Janet Hirst, Chief Executive Officer, The Ian Potter Foundation asks if enough attention has been paid to the important question of human resources and mentoring people in the sector to develop their leadership qualities.
In 2013, I was one of 20 leaders from philanthropic foundations around the world invited to attend a symposium at the Rockefeller Center in Bellagio, Italy, to discuss ‘Talent Management for Innovative and Impactful Philanthropy in the 21st Century’. The question was posed: if global philanthropy is to prosper and achieve great things in the future, does the sector need to dramatically change the way it views, deploys and invests in people, talent and leadership?
In Australia, there is no doubt that the sector has grown in size and sophistication in the past decade. The increasing professionalism in philanthropy reflects the contribution of leaders who have the vision, the wherewithal and the resources to drive and direct its unique role in bringing about positive change. But has enough attention been paid to the important question of human resources and mentoring people in the sector to develop their leadership qualities?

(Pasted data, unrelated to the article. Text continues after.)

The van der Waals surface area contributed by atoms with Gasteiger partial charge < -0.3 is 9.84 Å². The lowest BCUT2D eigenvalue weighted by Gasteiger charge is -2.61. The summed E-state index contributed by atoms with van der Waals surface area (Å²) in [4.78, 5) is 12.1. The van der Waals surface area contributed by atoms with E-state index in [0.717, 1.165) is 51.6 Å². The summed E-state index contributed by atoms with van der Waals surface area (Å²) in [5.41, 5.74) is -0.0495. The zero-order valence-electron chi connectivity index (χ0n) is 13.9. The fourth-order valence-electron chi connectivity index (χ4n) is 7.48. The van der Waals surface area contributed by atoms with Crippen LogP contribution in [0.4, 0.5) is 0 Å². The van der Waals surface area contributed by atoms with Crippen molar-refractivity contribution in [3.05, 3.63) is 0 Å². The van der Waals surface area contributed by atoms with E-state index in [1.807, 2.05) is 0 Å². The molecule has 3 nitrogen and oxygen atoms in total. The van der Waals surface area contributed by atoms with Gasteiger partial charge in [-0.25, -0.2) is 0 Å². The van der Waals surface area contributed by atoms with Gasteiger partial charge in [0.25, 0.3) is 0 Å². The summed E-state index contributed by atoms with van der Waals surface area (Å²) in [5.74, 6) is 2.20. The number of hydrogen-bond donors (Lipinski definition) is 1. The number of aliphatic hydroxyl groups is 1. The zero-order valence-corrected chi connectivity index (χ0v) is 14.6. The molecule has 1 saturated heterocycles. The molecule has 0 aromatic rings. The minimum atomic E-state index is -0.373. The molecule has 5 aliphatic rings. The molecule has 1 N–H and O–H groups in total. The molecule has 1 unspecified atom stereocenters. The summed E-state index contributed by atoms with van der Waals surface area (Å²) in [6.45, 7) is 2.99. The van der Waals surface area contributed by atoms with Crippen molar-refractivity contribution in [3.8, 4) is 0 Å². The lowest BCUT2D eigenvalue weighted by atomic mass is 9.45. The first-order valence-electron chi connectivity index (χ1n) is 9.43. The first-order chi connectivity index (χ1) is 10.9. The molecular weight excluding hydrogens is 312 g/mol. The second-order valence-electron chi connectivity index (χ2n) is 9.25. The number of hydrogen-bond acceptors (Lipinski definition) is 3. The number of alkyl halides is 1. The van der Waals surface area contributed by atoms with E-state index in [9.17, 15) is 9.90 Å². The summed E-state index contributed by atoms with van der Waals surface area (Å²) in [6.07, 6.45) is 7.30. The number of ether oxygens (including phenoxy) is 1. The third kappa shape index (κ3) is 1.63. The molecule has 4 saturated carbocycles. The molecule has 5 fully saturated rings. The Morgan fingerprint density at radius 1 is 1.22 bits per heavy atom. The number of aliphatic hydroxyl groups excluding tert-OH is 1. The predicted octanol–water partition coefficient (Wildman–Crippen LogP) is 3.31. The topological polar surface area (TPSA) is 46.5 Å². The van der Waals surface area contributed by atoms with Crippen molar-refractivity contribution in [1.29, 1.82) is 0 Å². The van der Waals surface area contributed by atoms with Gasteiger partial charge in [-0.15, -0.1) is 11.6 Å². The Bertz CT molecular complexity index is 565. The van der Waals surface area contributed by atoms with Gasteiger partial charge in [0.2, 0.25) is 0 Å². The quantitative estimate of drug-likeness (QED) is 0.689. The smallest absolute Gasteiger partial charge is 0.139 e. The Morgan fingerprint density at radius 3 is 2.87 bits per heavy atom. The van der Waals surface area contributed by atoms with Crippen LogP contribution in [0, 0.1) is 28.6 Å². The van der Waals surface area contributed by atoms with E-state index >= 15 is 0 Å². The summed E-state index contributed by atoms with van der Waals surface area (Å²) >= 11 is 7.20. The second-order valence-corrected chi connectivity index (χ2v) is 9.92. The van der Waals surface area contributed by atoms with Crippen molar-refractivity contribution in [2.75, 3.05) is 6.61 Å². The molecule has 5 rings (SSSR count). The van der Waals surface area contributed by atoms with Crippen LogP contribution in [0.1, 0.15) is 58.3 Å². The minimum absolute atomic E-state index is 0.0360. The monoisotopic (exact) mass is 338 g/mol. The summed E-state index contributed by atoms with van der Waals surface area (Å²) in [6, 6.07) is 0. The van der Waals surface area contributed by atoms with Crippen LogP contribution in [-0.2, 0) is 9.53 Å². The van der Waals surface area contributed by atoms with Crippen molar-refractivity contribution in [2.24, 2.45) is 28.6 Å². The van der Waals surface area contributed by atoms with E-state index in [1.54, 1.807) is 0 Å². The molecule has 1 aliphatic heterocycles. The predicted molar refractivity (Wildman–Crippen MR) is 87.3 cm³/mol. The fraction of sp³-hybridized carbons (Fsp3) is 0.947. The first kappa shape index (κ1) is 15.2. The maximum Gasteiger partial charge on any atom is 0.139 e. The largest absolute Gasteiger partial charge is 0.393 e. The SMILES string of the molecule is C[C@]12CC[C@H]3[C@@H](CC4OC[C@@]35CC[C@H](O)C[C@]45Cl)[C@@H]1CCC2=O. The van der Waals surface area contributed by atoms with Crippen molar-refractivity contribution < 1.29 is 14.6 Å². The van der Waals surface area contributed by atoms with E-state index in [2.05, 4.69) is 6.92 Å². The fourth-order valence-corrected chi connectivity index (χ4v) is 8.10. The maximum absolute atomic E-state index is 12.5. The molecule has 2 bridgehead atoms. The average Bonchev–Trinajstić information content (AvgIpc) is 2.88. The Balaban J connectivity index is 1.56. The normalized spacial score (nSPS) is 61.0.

Internationally, a great example of the value of leadership development is the decision by the Ford Foundation to appoint Samantha Gilbert (who ran the Rockefeller Symposium), as the Foundation’s new Vice President, Talent and Human Resources, reporting to Darren Walker, President, Ford Foundation. He stated that “….her participation at the foundation’s decision-making leadership table will ensure that motivating and inspiring our staff to do great work becomes central to our culture”.
This is at the heart of why strong, passionate and decisive leadership is so important in philanthropy. The impact of our work comes down to who and what we give to. Doing this well requires an ability to look at the big picture, to bring people and organisations together and take a long-term view. This takes leadership and motivated, focused staff who also aspire to play their part in creating positive outcomes.
As a sector we need to recognise the specific qualities and skills needed to be effective in philanthropy, and to value, attract and nurture talent.
We need to recruit from a broad base and ensure that the sector is injected with ideas, know-how and nous that’s in-step with other sectors. A number of programs such as the Visiting Scholars Program at QUT’s Australian Centre for Philanthropy and Non Profit Studies, and Philanthropy Australia’s Mentoring program for grants managers, are good examples of the types of programs we need to give aspiring philanthropic leaders in relation to the support and inspiration they need to achieve their potential, and to ensure the sector continues to grow in every respect.